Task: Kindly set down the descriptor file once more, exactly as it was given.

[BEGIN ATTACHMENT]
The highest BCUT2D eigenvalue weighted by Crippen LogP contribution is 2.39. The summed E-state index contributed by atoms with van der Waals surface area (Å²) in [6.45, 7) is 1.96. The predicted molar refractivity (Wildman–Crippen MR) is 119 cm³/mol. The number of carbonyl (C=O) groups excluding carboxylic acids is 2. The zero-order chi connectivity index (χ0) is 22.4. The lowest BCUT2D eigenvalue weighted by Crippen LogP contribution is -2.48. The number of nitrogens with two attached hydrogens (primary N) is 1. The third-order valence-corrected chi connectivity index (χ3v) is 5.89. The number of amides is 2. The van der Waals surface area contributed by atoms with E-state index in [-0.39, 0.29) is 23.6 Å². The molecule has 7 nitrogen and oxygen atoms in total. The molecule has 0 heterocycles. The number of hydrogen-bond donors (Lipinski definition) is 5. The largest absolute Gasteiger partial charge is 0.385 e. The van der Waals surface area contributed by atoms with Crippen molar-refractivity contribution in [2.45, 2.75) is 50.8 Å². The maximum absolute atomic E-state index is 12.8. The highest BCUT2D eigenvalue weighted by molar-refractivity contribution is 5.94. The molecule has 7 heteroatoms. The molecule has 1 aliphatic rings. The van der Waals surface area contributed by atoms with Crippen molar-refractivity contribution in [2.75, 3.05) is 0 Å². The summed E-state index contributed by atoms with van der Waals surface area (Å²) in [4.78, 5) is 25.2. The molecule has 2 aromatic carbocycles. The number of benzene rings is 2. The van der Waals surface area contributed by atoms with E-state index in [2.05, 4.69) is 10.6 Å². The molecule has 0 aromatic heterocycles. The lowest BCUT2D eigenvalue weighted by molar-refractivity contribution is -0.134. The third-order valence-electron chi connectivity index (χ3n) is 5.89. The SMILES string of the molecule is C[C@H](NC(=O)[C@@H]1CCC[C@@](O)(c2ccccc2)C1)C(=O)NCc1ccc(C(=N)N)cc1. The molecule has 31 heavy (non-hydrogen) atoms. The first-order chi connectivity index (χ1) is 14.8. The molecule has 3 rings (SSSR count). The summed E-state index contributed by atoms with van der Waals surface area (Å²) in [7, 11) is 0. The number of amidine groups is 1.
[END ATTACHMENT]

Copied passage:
The highest BCUT2D eigenvalue weighted by Crippen LogP contribution is 2.39. The summed E-state index contributed by atoms with van der Waals surface area (Å²) in [6.45, 7) is 1.96. The predicted molar refractivity (Wildman–Crippen MR) is 119 cm³/mol. The number of carbonyl (C=O) groups excluding carboxylic acids is 2. The zero-order chi connectivity index (χ0) is 22.4. The lowest BCUT2D eigenvalue weighted by Crippen LogP contribution is -2.48. The number of nitrogens with two attached hydrogens (primary N) is 1. The third-order valence-corrected chi connectivity index (χ3v) is 5.89. The number of amides is 2. The van der Waals surface area contributed by atoms with E-state index in [-0.39, 0.29) is 23.6 Å². The molecule has 7 nitrogen and oxygen atoms in total. The molecule has 0 heterocycles. The number of hydrogen-bond donors (Lipinski definition) is 5. The largest absolute Gasteiger partial charge is 0.385 e. The van der Waals surface area contributed by atoms with Crippen molar-refractivity contribution in [2.45, 2.75) is 50.8 Å². The maximum absolute atomic E-state index is 12.8. The highest BCUT2D eigenvalue weighted by molar-refractivity contribution is 5.94. The molecule has 7 heteroatoms. The molecule has 1 aliphatic rings. The van der Waals surface area contributed by atoms with Crippen molar-refractivity contribution in [2.75, 3.05) is 0 Å². The summed E-state index contributed by atoms with van der Waals surface area (Å²) in [4.78, 5) is 25.2. The molecule has 2 aromatic carbocycles. The number of benzene rings is 2. The van der Waals surface area contributed by atoms with E-state index in [2.05, 4.69) is 10.6 Å². The molecule has 0 aromatic heterocycles. The lowest BCUT2D eigenvalue weighted by molar-refractivity contribution is -0.134. The third-order valence-electron chi connectivity index (χ3n) is 5.89. The SMILES string of the molecule is C[C@H](NC(=O)[C@@H]1CCC[C@@](O)(c2ccccc2)C1)C(=O)NCc1ccc(C(=N)N)cc1. The molecule has 31 heavy (non-hydrogen) atoms. The first-order chi connectivity index (χ1) is 14.8. The molecule has 3 rings (SSSR count). The summed E-state index contributed by atoms with van der Waals surface area (Å²) in [7, 11) is 0. The number of amidine groups is 1.